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Emotions in institutional work: a discursive perspective

Research output: Contribution to journalJournal article

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<mark>Journal publication date</mark>07/2016
<mark>Journal</mark>Organization Studies
Issue number7
Volume37
Number of pages28
Pages (from-to)963-990
Publication statusPublished
Early online date8/02/16
Original languageEnglish

Abstract

This paper focuses on the dynamics and interplay of meaning, emotions, and
power in institutional work. Based on an empirical study, we explore and
elaborate on the rhetorical strategies of emotion work that institutional actors
employ to mobilize emotions for discursive institutional work. In an empirical
context where a powerful institutional actor is tasked with creating support and
acceptance for a new political and economic institution, we identify three
rhetorical strategies of emotion work: eclipsing, diverting and evoking emotions.
These strategies are employed to arouse, regulate, and organize emotions that
underpin legitimacy judgments and drive resistance among field constituents. We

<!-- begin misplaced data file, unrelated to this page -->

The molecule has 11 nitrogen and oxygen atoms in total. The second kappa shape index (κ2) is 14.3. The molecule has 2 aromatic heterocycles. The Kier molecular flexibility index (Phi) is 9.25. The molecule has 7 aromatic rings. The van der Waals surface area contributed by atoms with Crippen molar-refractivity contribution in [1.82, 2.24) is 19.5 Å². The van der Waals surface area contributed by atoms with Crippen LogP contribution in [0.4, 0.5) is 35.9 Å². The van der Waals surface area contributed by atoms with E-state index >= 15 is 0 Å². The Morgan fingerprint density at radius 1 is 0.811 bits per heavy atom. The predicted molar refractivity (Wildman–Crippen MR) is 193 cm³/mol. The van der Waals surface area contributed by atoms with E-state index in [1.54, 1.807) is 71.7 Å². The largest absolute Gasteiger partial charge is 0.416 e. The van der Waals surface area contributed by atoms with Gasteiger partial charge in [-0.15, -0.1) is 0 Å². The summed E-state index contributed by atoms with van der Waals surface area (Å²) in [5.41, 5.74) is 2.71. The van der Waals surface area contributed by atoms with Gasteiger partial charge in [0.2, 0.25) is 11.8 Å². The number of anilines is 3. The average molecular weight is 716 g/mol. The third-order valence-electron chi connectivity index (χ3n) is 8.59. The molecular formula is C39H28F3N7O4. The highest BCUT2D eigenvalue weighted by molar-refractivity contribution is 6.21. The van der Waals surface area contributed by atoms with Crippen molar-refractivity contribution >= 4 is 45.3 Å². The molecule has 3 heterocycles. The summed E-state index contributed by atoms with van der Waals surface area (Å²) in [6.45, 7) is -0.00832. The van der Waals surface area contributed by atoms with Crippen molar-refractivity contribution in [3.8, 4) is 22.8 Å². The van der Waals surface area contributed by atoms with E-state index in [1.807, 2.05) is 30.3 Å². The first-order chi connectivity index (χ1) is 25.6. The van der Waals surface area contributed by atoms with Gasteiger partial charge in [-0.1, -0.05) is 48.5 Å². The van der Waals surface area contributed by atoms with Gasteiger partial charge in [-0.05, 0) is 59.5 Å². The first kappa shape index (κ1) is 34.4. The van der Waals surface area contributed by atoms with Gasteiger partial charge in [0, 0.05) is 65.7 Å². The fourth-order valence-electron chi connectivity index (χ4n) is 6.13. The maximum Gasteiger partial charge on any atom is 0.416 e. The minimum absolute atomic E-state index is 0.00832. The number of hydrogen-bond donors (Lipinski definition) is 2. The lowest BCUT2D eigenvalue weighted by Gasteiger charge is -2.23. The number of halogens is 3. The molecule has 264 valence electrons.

find that actors exercise influence and engage in overt forms of emotion work by
evoking shame and pride to sanction and reward particular expedient ways of
thinking and feeling about the new institutional arrangements. More importantly,
however, the study shows that they also engage in strategies of discursive
institutional work that seek to exert power—force and influence—in more subtle
ways by eclipsing and diverting the collective fears, anxieties, and moral
indignation that drive resistance and breed negative legitimacy evaluations.
Overall, the study suggests that emotions play an important role in institutional
work associated with creating institutions, not only via “pathos appeals” but also
as tools of discursive, cultural-cognitive meaning work and in the exercise of
power in the field.